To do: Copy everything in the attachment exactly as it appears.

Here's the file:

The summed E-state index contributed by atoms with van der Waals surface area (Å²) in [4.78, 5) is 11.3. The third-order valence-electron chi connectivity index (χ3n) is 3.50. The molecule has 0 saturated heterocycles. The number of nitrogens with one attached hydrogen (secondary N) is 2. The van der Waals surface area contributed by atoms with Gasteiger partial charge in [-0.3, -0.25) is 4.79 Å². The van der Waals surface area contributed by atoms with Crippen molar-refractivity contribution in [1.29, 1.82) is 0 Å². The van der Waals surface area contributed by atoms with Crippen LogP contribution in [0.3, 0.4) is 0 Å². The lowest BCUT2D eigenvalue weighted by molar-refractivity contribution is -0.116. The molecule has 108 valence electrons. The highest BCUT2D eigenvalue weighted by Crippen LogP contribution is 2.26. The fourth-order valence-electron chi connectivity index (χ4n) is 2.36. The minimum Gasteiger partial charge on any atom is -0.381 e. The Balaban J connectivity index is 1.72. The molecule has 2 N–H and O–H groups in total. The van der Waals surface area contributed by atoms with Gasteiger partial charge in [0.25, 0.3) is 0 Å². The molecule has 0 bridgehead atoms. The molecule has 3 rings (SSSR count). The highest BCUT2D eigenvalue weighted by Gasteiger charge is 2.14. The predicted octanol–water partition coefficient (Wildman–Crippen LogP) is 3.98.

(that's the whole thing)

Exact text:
The summed E-state index contributed by atoms with van der Waals surface area (Å²) in [4.78, 5) is 11.3. The third-order valence-electron chi connectivity index (χ3n) is 3.50. The molecule has 0 saturated heterocycles. The number of nitrogens with one attached hydrogen (secondary N) is 2. The van der Waals surface area contributed by atoms with Gasteiger partial charge in [-0.3, -0.25) is 4.79 Å². The van der Waals surface area contributed by atoms with Crippen molar-refractivity contribution in [1.29, 1.82) is 0 Å². The van der Waals surface area contributed by atoms with Crippen LogP contribution in [0.3, 0.4) is 0 Å². The lowest BCUT2D eigenvalue weighted by molar-refractivity contribution is -0.116. The molecule has 108 valence electrons. The highest BCUT2D eigenvalue weighted by Crippen LogP contribution is 2.26. The fourth-order valence-electron chi connectivity index (χ4n) is 2.36. The minimum Gasteiger partial charge on any atom is -0.381 e. The Balaban J connectivity index is 1.72. The molecule has 2 N–H and O–H groups in total. The van der Waals surface area contributed by atoms with Gasteiger partial charge in [0.25, 0.3) is 0 Å². The molecule has 0 bridgehead atoms. The molecule has 3 rings (SSSR count). The highest BCUT2D eigenvalue weighted by Gasteiger charge is 2.14. The predicted octanol–water partition coefficient (Wildman–Crippen LogP) is 3.98.